St. Louis Post-Dispatch from St. Louis, Missouri on July 9, 1987 · Page 21
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St. Louis Post-Dispatch from St. Louis, Missouri · Page 21

St. Louis, Missouri
Issue Date:
Thursday, July 9, 1987
Page 21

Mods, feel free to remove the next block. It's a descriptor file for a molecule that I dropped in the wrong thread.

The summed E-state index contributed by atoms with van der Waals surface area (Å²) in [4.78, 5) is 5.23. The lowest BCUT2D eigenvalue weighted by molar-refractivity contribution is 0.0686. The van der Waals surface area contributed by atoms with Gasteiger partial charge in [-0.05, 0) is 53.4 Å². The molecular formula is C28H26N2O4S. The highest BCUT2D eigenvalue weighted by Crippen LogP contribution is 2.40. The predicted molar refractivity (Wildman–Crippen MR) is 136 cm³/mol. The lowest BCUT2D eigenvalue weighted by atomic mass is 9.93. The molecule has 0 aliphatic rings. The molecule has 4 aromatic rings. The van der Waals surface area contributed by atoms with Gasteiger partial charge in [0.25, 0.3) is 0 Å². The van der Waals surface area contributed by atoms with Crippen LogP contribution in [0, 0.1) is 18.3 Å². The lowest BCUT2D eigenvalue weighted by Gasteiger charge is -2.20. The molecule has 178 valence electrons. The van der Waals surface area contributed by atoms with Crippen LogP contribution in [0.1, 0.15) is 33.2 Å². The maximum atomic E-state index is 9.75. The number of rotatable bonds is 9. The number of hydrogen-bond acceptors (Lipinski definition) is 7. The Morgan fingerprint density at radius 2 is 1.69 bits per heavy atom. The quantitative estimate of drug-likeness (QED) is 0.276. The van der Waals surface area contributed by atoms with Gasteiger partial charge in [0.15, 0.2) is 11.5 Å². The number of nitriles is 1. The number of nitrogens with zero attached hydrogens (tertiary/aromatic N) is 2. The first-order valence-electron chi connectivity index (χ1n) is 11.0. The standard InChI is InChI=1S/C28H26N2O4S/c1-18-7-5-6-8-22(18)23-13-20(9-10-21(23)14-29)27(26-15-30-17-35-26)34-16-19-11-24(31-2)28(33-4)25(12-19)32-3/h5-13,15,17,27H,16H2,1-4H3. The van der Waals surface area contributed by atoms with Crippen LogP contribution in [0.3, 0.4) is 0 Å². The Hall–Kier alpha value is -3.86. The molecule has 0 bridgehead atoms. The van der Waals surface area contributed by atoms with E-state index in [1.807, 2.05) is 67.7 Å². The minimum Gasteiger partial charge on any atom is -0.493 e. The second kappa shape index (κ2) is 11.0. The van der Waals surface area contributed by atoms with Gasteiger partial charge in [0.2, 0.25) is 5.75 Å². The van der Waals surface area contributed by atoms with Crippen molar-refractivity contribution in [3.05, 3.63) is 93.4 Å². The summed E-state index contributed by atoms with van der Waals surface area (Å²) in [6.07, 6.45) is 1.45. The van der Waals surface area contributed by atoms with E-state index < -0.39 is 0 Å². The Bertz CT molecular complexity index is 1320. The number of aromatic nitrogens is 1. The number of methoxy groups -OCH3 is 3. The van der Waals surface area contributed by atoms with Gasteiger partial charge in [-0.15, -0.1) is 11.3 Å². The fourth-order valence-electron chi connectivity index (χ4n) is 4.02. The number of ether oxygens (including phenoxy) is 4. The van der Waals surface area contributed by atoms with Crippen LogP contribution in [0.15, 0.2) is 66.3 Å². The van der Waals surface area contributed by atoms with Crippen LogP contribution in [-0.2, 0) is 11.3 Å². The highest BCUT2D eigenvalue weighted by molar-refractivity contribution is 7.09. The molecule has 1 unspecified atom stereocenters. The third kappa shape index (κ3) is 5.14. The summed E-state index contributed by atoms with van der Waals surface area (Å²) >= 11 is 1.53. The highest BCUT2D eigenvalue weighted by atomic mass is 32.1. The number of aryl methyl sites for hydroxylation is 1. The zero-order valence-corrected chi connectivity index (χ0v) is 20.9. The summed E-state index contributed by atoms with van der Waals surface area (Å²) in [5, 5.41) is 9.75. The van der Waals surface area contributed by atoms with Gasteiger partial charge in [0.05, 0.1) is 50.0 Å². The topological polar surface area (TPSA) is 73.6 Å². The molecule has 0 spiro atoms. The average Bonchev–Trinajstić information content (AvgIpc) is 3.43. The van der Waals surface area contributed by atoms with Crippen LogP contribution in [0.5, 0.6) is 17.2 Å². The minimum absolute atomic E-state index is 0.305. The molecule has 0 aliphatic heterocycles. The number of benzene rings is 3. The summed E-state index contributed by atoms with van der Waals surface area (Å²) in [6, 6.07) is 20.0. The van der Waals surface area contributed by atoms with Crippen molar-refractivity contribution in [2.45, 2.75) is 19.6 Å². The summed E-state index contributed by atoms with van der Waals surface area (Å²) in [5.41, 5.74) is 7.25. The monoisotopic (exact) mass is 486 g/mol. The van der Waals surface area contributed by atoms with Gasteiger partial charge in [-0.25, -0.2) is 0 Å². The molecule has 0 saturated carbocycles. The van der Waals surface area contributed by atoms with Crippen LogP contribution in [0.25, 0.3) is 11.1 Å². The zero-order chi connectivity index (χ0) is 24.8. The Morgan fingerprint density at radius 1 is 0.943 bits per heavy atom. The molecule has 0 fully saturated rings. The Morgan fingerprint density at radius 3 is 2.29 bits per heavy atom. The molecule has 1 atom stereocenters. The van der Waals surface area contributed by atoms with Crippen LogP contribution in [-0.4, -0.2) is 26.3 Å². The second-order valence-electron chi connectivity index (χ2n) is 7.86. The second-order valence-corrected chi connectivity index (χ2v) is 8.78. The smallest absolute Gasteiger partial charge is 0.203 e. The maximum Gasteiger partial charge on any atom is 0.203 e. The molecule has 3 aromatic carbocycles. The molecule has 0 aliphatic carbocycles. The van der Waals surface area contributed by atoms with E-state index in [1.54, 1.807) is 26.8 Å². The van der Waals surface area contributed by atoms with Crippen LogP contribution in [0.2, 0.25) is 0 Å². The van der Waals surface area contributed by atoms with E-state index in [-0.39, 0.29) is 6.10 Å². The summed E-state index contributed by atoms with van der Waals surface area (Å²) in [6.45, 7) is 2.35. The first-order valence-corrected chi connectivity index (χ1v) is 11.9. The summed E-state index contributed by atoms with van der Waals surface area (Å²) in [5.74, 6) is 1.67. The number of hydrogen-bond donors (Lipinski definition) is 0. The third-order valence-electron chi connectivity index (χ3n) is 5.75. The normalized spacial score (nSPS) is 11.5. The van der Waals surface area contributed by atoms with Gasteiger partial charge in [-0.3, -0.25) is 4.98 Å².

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In Country Tradition Singer Randy Travis, who has been called one , . of country music's "new traditionalists," is scheduled to perform in con--., certs at 4 and 7 p.m. Sun- day at Six Flags Over ;'r Mid-America. See This Week- end, Page 2. f VV King Of The Road Singer-songwriter Roger Miller, whose songs "King of the Road," "Dang Me" and "Engine Engine 9 " launched his career 22 years ago, will open Tuesday for a six-day run at the Fox Theatre, 527 North Grand Boulevard. See Music, Page 3. It's How You Look At It Comedian Michael Floorwax, who is to open at the Funny Bone Wednesday, talks about how he moved from being a steady drinker to a comic on the club circuit in Dick Richmond's Spfnoffs. See Spinoffs, Page 3 : I,, J -I h Kevin ManningPost-Dispatch - I .. iv.Vi - -- . : ' '.. '.1.1 t , -.. ' r- ' - ' . - - -x. ' - ' . ' - . j ! r ' : , t , , v -V: f-B f"7f?T (T " 23 V SECTION f" V VUv U 7 IV D if W U Thur..,July9,1987 i 2Z !JJ i ST. LOUIS POST-DISPATCH t . - - "- - - - " ' . : ' ; . . - " ' - 11 A 10-Day Guide To St. Louis Events July 10-19 ' r1 ' 1 r ' to : ; x vy' v 1 M '-'is: - , ii'-rsprn Dennis Miller (left), Kevin Neaton and Dana Carvey 'Saturday Night Live' Comedians To Appear By Terry Perkins During its glory years, the "Saturday Night Live" comedy show was undoubtedly the highlight of the television week (or many viewers. Talented performers such as Chevy Chase, John Belu-shi, Dan Ackroyd and Bill Murray kept a good number of us in front of the tube instead of out on the town Saturday evenings. But the show lost some of its magic when those performers moved on to movie careers, and there were many who wrote off "Saturday Night Live" as a show that had outlived its audience. Over the past season, however, all that has changed with the infusion of some exciting new talent into the show. Comedians such as Dana Carvey, Dennis Miller and Kevin Nealon have again caused many viewers to plan their Saturday evenings around the show. Next Wednesday, SL Louisa ns will have the chance to see Carvey, Miller and Nealon in person when the three appear at the Westport Playhouse for two shows See LIVE, Page 2 REO Speedwagon Still Rolling After 19 Years By Doug Carroll Oi the Post-Dispatch Staff After 19 years, 14 record albums, two No. 1 singles and more California comforts than they could have imagined, one obvious question for REO Speedwagon is: Why keep working? "What has always kept me going is the feeling that this is something I have to do," said Kevin Cronin, the rock group's lead singer and songwriter, about his career. "You can't just say, 'OK, I'm going to quit and do something else.' It becomes more a matter of working hard to please yourself." REO's current album, "Life As We Know It," won't approach the megasuccess of "Hi Infidelity" the No. 1 -selling album of 1981 but it's all gravy to Cronin, 35, a Chicago native who has been the Speedwagon's engine for more than a decade. "Most of the goals we set we've achieved," he said. "We headlined Madison Square Garden. We had a No. 1 record. I never even had a goal we'd sell millions of copies of an album. "I'm living every day as if it could be my last. I used to think REO Speedwagon would go on forever. Now, I think it won't, but I'm going to give it my best. This could be our last tour and album, or it could not be. It means everything to me right now, and because of that I'm able to give more of myself to the band and the show." Even though REO relocated to the West Coast several years ago, a solid Midwestern following has remained its bread and butter. The former bar band from Champaign, 111., made its first appearance as a headline act at Kiel Auditorium 13'j years ago, and Cronin and lead guitarist Gary Richrath used to wonder why big -- i: f . - 1' m ) JM tea im REO Speedwagon (from left): Gary Richrath, Kevin Cronin, crowds at Kiel didn't translate to national success. Then came REO's breakthrough, a live album in 1977, part of which was recorded at Kiel. The record was the band's first try at self-production. "At the time," Cronin said, "we felt like, 'We definitely have to make this work.' " He remembers getting on the phone and calling "hundreds" of radio stations around the country, saying, "This is REO Speedwagon. Just please give us a chance." The album became the band's Alan Gratzer, and Bruce Hall. The band is appearing at Kiel Neal Doughty Auditorium July 18. first gold record (more than 500,000 sold), and its success came at a pivotal time. That same year, REO parted with its manager, Irving Azoff, and made Bruce Hall its bass guitar player. The band, which also Includes keyboardist Neal Doughty of Belleville and drummer Alan Gratzer, has consisted of the same five musicians ever since. To what does Cronin attribute REO's enduring popularity? "People like our songs," he said, "but past that, I think people like to see something that lasts. We've been together longer than most people who get married stay together. Loyalty isn't what it used to be; that has become a part of our. society. "We just refuse to go away," he quipped. The band takes its work seriously enough that several of the members and crew went on the "Eat to Win" diet, popularized by tennis star Martina Navratilova, before touring in: 1984. But busi- ' . See REO, Page 2 L ill i I t rr A Salute To Women: Ann Brown (left), Julia Kiley (center) and Hope Wurdack Forsyth in Theater Factory SL Louis' production of 'A, My Name Is Alice,' a musical revue celebrating modern womanhood, at Country Day School, 425 North War-son Road. Opening July 1 5 at 8 p.m. See Theater, Page 3. -4 : I 17 a - It's A Mystery: Tom O'Connor (left) as the title character in the Goldenrod Showboat's production of "Sherlock Holmes" strikes a pose with Suzzette Sutton as Irene Adler and Darryl Maximilian Robinson as Prof. Moriarty at the theater on the riverfront. Through SepL 6. See Theater, Page 3. L.T. SpencePost-Dispatch Theater events just opening and those continuing beyond the weekend are fisted on Page 3. CATS' The acclaimed musical continues at 8:30 nightly through Sunday at the Municipal Opera in Forest Park- Information: 231 -1 234. ' SCAPINO' The comedy continues at 8:15 p.m. Friday-Saturday and 7 p.m. ' Sunday in the Communications Building Theater, Southern Illinois University-Ed-wardsville. Information: (61 8) 692-2773. HENRY MANCINI The Academy Award-winning composer will conduct the SL Louis Symphony In a pops pro-, gram of his greatest hits at 8 p.m. Friday-Saturday, Queeny Park's Greens-felder Recreation Center, 550 Weidman Road. Information: 534-1700. - ? ARCHON Trie 11th annual SL Louis Science Fiction and Fantasy Convention will take place Friday-Sunday at Henry VIII Inn & Lodge. 469 North Lindbergh Boulevard. The guest of honor will be St Louis author Glen C. Cook. Information: Betsey, 862-7114. NATIONAL CHAMPIONSHIP POOL More than 60 teams will compete in the $100,000 Busch Pool League National Championship, Friday-Sunday. Stouffer Concourse Hotel, 9801 Natural Bridge Road. Opening round elimination wilL" begin at 7:30 p.m. Friday and resume at 10 am Saturday. The final rounds will begin at 11 a.m. Sunday. Information: Jeff Davis. $82-1700., . v- - ... IRLENE MANDRELL AND RIC BOYER The country music performers will appear at the Firefighter's Union Local 73 Country Crock Flapjack Breakfast 7:30-10:30 a.m., Firefighter's Hall, 5856 Christy Avenue. The show will benefit the Barnes Hospital Burn Unit and the Tom Tracy Memorial Fund. Information: Bruce Williams. 352-8340 or Daisy She-phard, 362-5290. BASEBALL TALK Former Cardinal second baseman Ted Sizemore will be the guest speaker at the fourth annual meeting of the Bob Broeg' chapter of the Society for American Baseball Re- search, 1-4:45 p.m., National Bowling : Hall of Fame, across the street from Busch Stadium. Those attending will receive tickets for the Cardinals-Giants game that evening. Information: 553-1 5693 (days) or 351-0668 (nights). , , 4 ; DOLL AND TOY FAIR The fifth annual event takes place 10 a.m.-4 p.m., Belle-Clair Fairgrounds, Illinois routes 13 and 159, Belleville. Food will be available. Information: Kay, (618) 233-0940. la JAZZ EXPLOSION '87 Three of music's hottest jazz performers Phyllis Hyman, Jean Carne and Stanley Turren-tjne will perform in concert at 8 p.m. at the Fox Theatre, 527 North Grand Boulevard. Information: 534-1 111. DRAG BOAT RACES The annual Midwest championships will take place at 10 a.m. Saturday and noon Sunday at Creve Coeur Lake, Crave Coetir County Park, Marine Avenue and Creve Coeur 1 Mill Road. Information; 889-1 990. . ' ' SECOND ANNUAL WAITERS' RACE The second annual race to benefit the ' Leukemia Society will be at 1 p.m. on the parking lot of Brio, Page and t Schuett roads. More than 100 waiters and waitresses will compete for prizes .through erred obstacle courses. Irrfor- mation: 997-4433W - - . ?V - See 13 WEEKEND, Pag Active Aging Art Children.. Dining Out ......... Everything Else . 8 ....4 ....2 ....8 Exhibits.-... Festivals.... Ffim Series . Lectures .... ...:..-..;:io & a 9 Movie Directory .Music ' Nightlife Night Sounds . - 3 WtmH wilii.Hlt .3 ..10 Outdoors .......6 SpsceweeK 87.... ..... Soulard BasUlle Day.....l........2 Theater..,-lJi.M;............3